The first half was one of the most curious of the competition so far. Japan had most of the ball, and Colombia were absolutely satisfied to sit back, and wait for the counterattack - and it worked.
Colombia broke down towards the Japanese goal in 16th minute, and Yasuyuki Konno slid through on Adrian Ramos. It was an obvious penalty, one that had come from nowhere, and one that Juan Cuadrado slammed down the centre of the pitch.
The match then reverted to type, with Japan dominating around Colombia’s box, and drawing free kicks and corners, but doing nothing with them. Then, with the last kick of the half, Shinji Okazaki glanced in a header from Keisuke Honda’s cross.
In the second half, Colombia introduced James Rodriguez, who lifted his side. On 54 minutes, his cross was pushed just over the bar by Carlos Carbonero, and a minute later a lovely pass to Jackson Martinez let his teammate slam a shot into the bottom corner.
Colombia were lucky to keep Eder Balanta on the pitch, when he elbowed Okazaki in the face, but broke through with yet another counter attack on 82 minutes as Rodriguez set up Martinez to curl in a lovely finish for the third. Rodriguez then surpassed everyone on the pitch with a stylish chip over Eija Kawashima, and Japan left well beaten.
16’ - PENALTY - Konno’s daft lunge trips Ramos and the referee points to the spot.
17’ CUADRADO SCORES - With plenty of confidence, Cuadrado slams a penalty straight down the middle of the goal.
26’ KAGAWA MISS - Shinji Kagawa cuts in from the left and drags it just wide of the near post, shooting from outside the box.
33’ - HONDA FREE KICK - Honda curls a low shot from 25 yards out just wide of the goal. Ospina probably had it covered, but was not sure.
42’ - MARTINEZ MISS - Jackson Martinez receives a square pass from Ramos on the right, but he drags a low, slow shot wide.
45+2’ - OKAZAKI GOAL - A curling, left-foot cross from Honda on the right wing is squeezed between Ospina and the post to equalise.
54’ - CARBONERO CHANCE - Rodriguez whips in a lovely cross from the left, but Carbonero lifts his shot over from close range.
55’ - MARTINEZ GOAL - Rodriguez receives the ball on the edge of the box, and shifts a deft ball left for Martinez to strike into the far corner.
61’ BALANTA ELBOW - Balanta elbows Okazak in the face, and the referee misses it. He should be off.
64’ - HONDA FREE KICK - Honda curls in a free kick towards goal that is punched away easily enough.
65’ - OKUBO MISS - Six yards from goal, on the end of a low cross, Okubo sends a shot miles over.
82’ MARTINEZ GOAL - Rodriguez disguises a reverse pass forward for Martinez’s diagonal run, comes onto his left-foot and curls a shot into the far corner.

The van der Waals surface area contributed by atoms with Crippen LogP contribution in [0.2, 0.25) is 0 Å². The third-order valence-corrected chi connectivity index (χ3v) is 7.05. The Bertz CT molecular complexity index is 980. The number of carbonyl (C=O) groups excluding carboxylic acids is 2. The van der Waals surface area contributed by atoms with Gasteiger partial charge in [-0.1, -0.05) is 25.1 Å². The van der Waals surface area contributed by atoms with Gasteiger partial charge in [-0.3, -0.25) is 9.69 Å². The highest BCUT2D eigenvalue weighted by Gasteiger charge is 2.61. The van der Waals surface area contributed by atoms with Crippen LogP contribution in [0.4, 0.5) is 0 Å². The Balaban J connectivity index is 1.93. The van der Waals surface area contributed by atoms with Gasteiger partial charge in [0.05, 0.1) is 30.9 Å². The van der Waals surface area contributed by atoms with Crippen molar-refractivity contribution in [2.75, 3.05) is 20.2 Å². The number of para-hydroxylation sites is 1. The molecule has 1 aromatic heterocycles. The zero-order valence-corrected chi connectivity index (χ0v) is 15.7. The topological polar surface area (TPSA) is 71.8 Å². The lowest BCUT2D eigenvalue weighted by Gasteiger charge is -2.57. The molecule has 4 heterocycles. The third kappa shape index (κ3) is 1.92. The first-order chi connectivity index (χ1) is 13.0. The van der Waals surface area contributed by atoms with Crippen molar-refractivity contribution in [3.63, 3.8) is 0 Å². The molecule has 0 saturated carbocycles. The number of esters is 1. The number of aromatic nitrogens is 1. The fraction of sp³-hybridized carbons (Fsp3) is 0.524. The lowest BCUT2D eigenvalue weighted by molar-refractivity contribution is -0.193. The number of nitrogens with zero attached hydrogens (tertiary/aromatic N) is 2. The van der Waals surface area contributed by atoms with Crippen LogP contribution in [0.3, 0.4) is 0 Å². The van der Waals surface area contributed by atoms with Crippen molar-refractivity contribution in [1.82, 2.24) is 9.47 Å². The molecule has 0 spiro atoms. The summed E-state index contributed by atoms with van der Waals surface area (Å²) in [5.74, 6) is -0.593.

89’ - RODRIGUEZ GOAL - Rodriguez twists and turns after running onto a through ball, putting the defender on his bottom and lifting a deft shot over the ‘keeper.
Colombia’s substitute goalkeeper Faryd Mondragon became the oldest ever player to feature in a World Cup match, at 43 years and three days.
Japan had five shots before Colombia scored with their first shot of the game.
Japan scored with their 14th shot of the game. They ended up with 24 shots overall.
Meanwhile Colombia scored with all four of their shots on target in the match.
It was the first time Japan had scored against Colombia in three games against them.
Jackson Martinez scored with his first shot at the World Cup.
James Rodriguez has scored in each of his last five appearances for Colombia.
Rodriguez’s goal was the 24th by a substitute at this tournament, breaking the previous record of 23 set at the 2006 World Cup.
Before 2014, Colombia had only ever won a total of three games in four previous World Cup appearances (13 games) but have won all three this time round.
11 of the last 13 goals conceded by Japan at the World Cup have arrived after half-time.
Only Netherlands (10) have scored more goals at the 2014 World Cup than Colombia (9).
How far can Colombia go? With European teams struggling, and Brazil and Argentina nowhere near their best, Colombia are a match for any team in the competition. Of course, winning it is hugely unlikely, but getting to the final is by no means out of the question.
MAN OF THE MATCH
James Rodriguez (Colombia) - Jackson Martinez also impressed with his two goals, but Rodriguez changed the whole dynamic of the game, allowing Colombia to make the most of their counter attacks with accurate passing and, at the end of the game, some cool finishing.
Japan: Kawashima 5, Uchida 5, Konno 5, Yoshida 5, Nagatomo 5, Hasebe 4, Aoyama 5, Kagawa 5, Honda 6, Okazaki 6, Okubo 6. Subs: Yamaguchi 6, Kiyotake 6.
Colombia: Ospina 6, Arias, Balanta 6, Armero 7, Valdes 6, Guarin 6, Mejia 6, Cuadrado 6, Quintero 6, Ramos 7, Martinez 8. Subs: Carbonero 7, Rodriguez 8, Mondragon 6.
THE MATCH IN A TWEET
- Sports & Recreation
- James Rodriguez
- Jackson Martinez
- Adrian Ramos